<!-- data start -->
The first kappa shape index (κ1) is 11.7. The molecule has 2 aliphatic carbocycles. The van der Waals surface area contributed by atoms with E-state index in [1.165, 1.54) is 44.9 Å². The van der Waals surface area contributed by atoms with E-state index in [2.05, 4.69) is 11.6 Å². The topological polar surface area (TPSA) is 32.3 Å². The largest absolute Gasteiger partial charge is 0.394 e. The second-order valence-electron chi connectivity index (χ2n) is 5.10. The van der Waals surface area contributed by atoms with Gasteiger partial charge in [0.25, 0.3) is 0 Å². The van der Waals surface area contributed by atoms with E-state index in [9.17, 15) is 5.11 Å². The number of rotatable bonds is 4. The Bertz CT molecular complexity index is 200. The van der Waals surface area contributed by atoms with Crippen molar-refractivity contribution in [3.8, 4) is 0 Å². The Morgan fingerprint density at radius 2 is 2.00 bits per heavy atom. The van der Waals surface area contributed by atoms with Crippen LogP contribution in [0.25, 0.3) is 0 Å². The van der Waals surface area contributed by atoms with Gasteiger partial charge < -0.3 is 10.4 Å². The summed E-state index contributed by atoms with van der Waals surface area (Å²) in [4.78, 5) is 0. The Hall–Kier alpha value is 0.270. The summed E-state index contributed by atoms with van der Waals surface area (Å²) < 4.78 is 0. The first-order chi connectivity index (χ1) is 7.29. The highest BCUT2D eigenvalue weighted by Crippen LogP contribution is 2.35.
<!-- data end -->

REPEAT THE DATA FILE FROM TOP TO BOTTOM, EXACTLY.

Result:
The first kappa shape index (κ1) is 11.7. The molecule has 2 aliphatic carbocycles. The van der Waals surface area contributed by atoms with E-state index in [1.165, 1.54) is 44.9 Å². The van der Waals surface area contributed by atoms with E-state index in [2.05, 4.69) is 11.6 Å². The topological polar surface area (TPSA) is 32.3 Å². The largest absolute Gasteiger partial charge is 0.394 e. The second-order valence-electron chi connectivity index (χ2n) is 5.10. The van der Waals surface area contributed by atoms with Gasteiger partial charge in [0.25, 0.3) is 0 Å². The van der Waals surface area contributed by atoms with E-state index in [9.17, 15) is 5.11 Å². The number of rotatable bonds is 4. The Bertz CT molecular complexity index is 200. The van der Waals surface area contributed by atoms with Crippen molar-refractivity contribution in [3.8, 4) is 0 Å². The Morgan fingerprint density at radius 2 is 2.00 bits per heavy atom. The van der Waals surface area contributed by atoms with Crippen LogP contribution in [0.25, 0.3) is 0 Å². The van der Waals surface area contributed by atoms with Gasteiger partial charge < -0.3 is 10.4 Å². The summed E-state index contributed by atoms with van der Waals surface area (Å²) in [4.78, 5) is 0. The Hall–Kier alpha value is 0.270. The summed E-state index contributed by atoms with van der Waals surface area (Å²) < 4.78 is 0. The first-order chi connectivity index (χ1) is 7.29. The highest BCUT2D eigenvalue weighted by Crippen LogP contribution is 2.35.